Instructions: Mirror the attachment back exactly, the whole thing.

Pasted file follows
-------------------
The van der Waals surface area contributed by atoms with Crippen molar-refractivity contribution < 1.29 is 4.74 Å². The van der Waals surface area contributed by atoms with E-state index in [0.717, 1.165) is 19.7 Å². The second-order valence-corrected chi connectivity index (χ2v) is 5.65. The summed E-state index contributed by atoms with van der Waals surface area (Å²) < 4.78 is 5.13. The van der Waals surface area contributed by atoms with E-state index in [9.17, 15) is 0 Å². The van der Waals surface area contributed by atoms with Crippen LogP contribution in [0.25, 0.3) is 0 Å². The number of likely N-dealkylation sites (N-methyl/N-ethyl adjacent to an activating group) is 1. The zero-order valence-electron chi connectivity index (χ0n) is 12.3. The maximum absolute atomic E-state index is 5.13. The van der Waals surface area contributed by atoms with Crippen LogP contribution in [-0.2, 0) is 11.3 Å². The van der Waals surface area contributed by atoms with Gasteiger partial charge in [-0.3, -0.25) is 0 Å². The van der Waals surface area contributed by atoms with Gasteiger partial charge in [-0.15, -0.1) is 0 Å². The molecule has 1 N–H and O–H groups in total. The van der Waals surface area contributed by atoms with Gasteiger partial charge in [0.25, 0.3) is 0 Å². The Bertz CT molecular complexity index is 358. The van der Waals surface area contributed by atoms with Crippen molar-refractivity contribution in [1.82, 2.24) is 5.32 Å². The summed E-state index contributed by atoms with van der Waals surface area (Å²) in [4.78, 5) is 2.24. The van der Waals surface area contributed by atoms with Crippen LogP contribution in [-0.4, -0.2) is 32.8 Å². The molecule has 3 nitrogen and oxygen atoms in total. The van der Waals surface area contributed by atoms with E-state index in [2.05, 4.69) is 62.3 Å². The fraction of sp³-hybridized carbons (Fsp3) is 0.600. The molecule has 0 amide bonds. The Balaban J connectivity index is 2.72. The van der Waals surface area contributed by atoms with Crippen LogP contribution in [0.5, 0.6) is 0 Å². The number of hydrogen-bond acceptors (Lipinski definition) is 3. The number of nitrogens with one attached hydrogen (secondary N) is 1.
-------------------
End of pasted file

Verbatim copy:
The van der Waals surface area contributed by atoms with Crippen molar-refractivity contribution < 1.29 is 4.74 Å². The van der Waals surface area contributed by atoms with E-state index in [0.717, 1.165) is 19.7 Å². The second-order valence-corrected chi connectivity index (χ2v) is 5.65. The summed E-state index contributed by atoms with van der Waals surface area (Å²) < 4.78 is 5.13. The van der Waals surface area contributed by atoms with E-state index in [9.17, 15) is 0 Å². The van der Waals surface area contributed by atoms with Crippen LogP contribution in [0.25, 0.3) is 0 Å². The number of likely N-dealkylation sites (N-methyl/N-ethyl adjacent to an activating group) is 1. The zero-order valence-electron chi connectivity index (χ0n) is 12.3. The maximum absolute atomic E-state index is 5.13. The van der Waals surface area contributed by atoms with Crippen LogP contribution in [-0.2, 0) is 11.3 Å². The van der Waals surface area contributed by atoms with Gasteiger partial charge in [-0.3, -0.25) is 0 Å². The van der Waals surface area contributed by atoms with Gasteiger partial charge in [-0.15, -0.1) is 0 Å². The molecule has 1 N–H and O–H groups in total. The van der Waals surface area contributed by atoms with Gasteiger partial charge in [0.25, 0.3) is 0 Å². The Bertz CT molecular complexity index is 358. The van der Waals surface area contributed by atoms with Crippen molar-refractivity contribution in [1.82, 2.24) is 5.32 Å². The summed E-state index contributed by atoms with van der Waals surface area (Å²) in [4.78, 5) is 2.24. The van der Waals surface area contributed by atoms with Crippen LogP contribution in [-0.4, -0.2) is 32.8 Å². The molecule has 3 nitrogen and oxygen atoms in total. The van der Waals surface area contributed by atoms with E-state index in [2.05, 4.69) is 62.3 Å². The fraction of sp³-hybridized carbons (Fsp3) is 0.600. The molecule has 0 amide bonds. The Balaban J connectivity index is 2.72. The van der Waals surface area contributed by atoms with Crippen LogP contribution in [0.5, 0.6) is 0 Å². The number of hydrogen-bond acceptors (Lipinski definition) is 3. The number of nitrogens with one attached hydrogen (secondary N) is 1.